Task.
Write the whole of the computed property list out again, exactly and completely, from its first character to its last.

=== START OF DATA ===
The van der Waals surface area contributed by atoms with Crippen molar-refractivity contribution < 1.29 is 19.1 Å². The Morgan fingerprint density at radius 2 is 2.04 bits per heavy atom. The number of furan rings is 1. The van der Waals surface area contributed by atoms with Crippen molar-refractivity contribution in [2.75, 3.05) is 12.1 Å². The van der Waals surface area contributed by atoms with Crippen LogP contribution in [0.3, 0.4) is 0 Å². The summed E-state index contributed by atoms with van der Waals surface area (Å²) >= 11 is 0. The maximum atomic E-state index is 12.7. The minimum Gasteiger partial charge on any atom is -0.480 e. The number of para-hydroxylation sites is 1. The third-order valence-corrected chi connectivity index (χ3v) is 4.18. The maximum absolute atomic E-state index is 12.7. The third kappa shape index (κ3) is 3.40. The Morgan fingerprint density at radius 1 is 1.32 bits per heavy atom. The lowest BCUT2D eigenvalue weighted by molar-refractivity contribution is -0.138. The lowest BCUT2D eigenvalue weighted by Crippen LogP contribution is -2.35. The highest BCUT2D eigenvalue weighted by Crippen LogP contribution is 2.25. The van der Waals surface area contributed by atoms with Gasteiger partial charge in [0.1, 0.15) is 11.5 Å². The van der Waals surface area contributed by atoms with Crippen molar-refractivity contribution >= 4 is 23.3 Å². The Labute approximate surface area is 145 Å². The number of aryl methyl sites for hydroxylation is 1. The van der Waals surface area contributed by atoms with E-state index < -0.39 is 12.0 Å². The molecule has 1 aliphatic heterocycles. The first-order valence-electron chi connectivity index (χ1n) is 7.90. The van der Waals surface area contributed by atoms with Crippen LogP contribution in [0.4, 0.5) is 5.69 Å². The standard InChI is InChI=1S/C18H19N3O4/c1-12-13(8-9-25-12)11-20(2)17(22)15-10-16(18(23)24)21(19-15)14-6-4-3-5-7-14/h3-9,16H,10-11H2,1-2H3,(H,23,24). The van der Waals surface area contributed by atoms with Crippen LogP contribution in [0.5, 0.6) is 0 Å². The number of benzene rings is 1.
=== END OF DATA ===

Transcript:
The van der Waals surface area contributed by atoms with Crippen molar-refractivity contribution < 1.29 is 19.1 Å². The Morgan fingerprint density at radius 2 is 2.04 bits per heavy atom. The number of furan rings is 1. The van der Waals surface area contributed by atoms with Crippen molar-refractivity contribution in [2.75, 3.05) is 12.1 Å². The van der Waals surface area contributed by atoms with Crippen LogP contribution in [0.3, 0.4) is 0 Å². The summed E-state index contributed by atoms with van der Waals surface area (Å²) >= 11 is 0. The maximum atomic E-state index is 12.7. The minimum Gasteiger partial charge on any atom is -0.480 e. The number of para-hydroxylation sites is 1. The third-order valence-corrected chi connectivity index (χ3v) is 4.18. The maximum absolute atomic E-state index is 12.7. The third kappa shape index (κ3) is 3.40. The Morgan fingerprint density at radius 1 is 1.32 bits per heavy atom. The lowest BCUT2D eigenvalue weighted by molar-refractivity contribution is -0.138. The lowest BCUT2D eigenvalue weighted by Crippen LogP contribution is -2.35. The highest BCUT2D eigenvalue weighted by Crippen LogP contribution is 2.25. The van der Waals surface area contributed by atoms with Gasteiger partial charge in [0.1, 0.15) is 11.5 Å². The van der Waals surface area contributed by atoms with Crippen molar-refractivity contribution >= 4 is 23.3 Å². The Labute approximate surface area is 145 Å². The number of aryl methyl sites for hydroxylation is 1. The van der Waals surface area contributed by atoms with E-state index < -0.39 is 12.0 Å². The molecule has 1 aliphatic heterocycles. The first-order valence-electron chi connectivity index (χ1n) is 7.90. The van der Waals surface area contributed by atoms with Crippen LogP contribution in [0.4, 0.5) is 5.69 Å². The standard InChI is InChI=1S/C18H19N3O4/c1-12-13(8-9-25-12)11-20(2)17(22)15-10-16(18(23)24)21(19-15)14-6-4-3-5-7-14/h3-9,16H,10-11H2,1-2H3,(H,23,24). The van der Waals surface area contributed by atoms with Crippen LogP contribution in [0.5, 0.6) is 0 Å². The number of benzene rings is 1.